1. Professor Wolfgang Beckman accuses Scott of having “no respect for the murk. For the blackly unexplained. The un-nail downable.” How does Scott’s perspective on mystery and the “blackly unexplained” change over the course of the novel?
2. Nora asks Scott, “How much evidence do you need before you wonder if it just might be real?” Do you think Scott’s skepticism is a mark of pride, as well as rationality, as Nora suggests? Why does he wish to believe in the curse after his conversation with Inez Gallo? How ready were you to believe in the curse?
3. Scott is relentless in his pursuit of the truth about Cordova. How far would you have gone, in his situation? Is there a point at which you would have stopped pursuing the truth?
4. Cordova’s films were filled with such horror and violence that, in many cases, they were banned from theaters. What is your perspective on violence—its role and its effects—in movies today?
5. Cordova’s philosophy is in many ways antithetical to our modern world, where transparency, over-sharing and social media are the norm. Did you feel drawn to Cordova’s philosophy, or repelled, or both? Why?
6. Discuss how Scott advertently or inadvertently involved his daughter Samantha in his investigation. What did you think of the role she wound up playing, in his discovery?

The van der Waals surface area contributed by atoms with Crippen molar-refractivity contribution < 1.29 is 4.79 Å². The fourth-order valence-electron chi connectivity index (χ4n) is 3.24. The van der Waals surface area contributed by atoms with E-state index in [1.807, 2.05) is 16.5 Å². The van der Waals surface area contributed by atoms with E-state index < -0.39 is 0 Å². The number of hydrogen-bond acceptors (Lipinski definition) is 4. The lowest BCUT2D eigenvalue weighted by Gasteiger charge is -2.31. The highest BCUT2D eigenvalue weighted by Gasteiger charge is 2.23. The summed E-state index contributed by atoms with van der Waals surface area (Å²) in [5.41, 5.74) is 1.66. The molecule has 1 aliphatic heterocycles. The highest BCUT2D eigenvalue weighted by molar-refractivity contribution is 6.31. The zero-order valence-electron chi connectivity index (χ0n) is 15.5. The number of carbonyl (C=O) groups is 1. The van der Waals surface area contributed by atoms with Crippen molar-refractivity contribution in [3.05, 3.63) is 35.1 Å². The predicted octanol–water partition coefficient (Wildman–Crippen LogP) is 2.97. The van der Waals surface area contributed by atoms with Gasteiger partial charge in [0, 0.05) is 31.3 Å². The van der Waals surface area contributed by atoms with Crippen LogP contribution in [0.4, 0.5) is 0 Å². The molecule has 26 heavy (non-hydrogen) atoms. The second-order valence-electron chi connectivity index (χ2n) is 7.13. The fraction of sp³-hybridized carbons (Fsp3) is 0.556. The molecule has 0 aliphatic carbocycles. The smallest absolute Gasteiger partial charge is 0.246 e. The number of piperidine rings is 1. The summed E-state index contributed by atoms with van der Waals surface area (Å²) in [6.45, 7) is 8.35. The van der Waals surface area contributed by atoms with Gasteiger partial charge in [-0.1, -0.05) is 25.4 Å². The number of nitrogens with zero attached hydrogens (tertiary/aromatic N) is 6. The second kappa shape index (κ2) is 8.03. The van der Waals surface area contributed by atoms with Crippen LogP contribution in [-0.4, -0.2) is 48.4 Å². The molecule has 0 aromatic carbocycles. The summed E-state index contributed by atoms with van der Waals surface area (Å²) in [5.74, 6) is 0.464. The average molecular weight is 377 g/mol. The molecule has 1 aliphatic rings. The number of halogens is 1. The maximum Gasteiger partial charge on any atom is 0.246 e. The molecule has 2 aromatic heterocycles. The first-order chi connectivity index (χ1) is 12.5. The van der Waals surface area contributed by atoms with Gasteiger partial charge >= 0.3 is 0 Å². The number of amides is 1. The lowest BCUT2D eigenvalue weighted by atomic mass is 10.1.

7. How does your perception of Scott change, from the beginning to the end of the novel?
8. What did you think of the evolution of Nora and Scott’s relationship?
9. Both Scott and Nora reflect on the power of memory and story to alter the way we relate to our experiences. Scott says: “It was never the act itself but our own understanding of it that defeated us, over and over again.” Nora says: “The bad things that happen to you don’t have to mean anything at all.” Do you agree?
10. Beckman says “Every one of us has our box, a dark chamber stowing the thing that lanced our heart.” Consider Nora, Hopper, Ashley, Cordova, and Scott. What do their boxes contain, and in what ways do these secrets motivate them? Imprison them?
11. What do you think helped Hopper come to peace with Ashley’s memory?
12. New York City is just as much a character in the novel as any one person. How does your personal experience of, or relationship with, the city affect your reading?
13. How did the visual elements throughout the book enhance or impact your reading experience?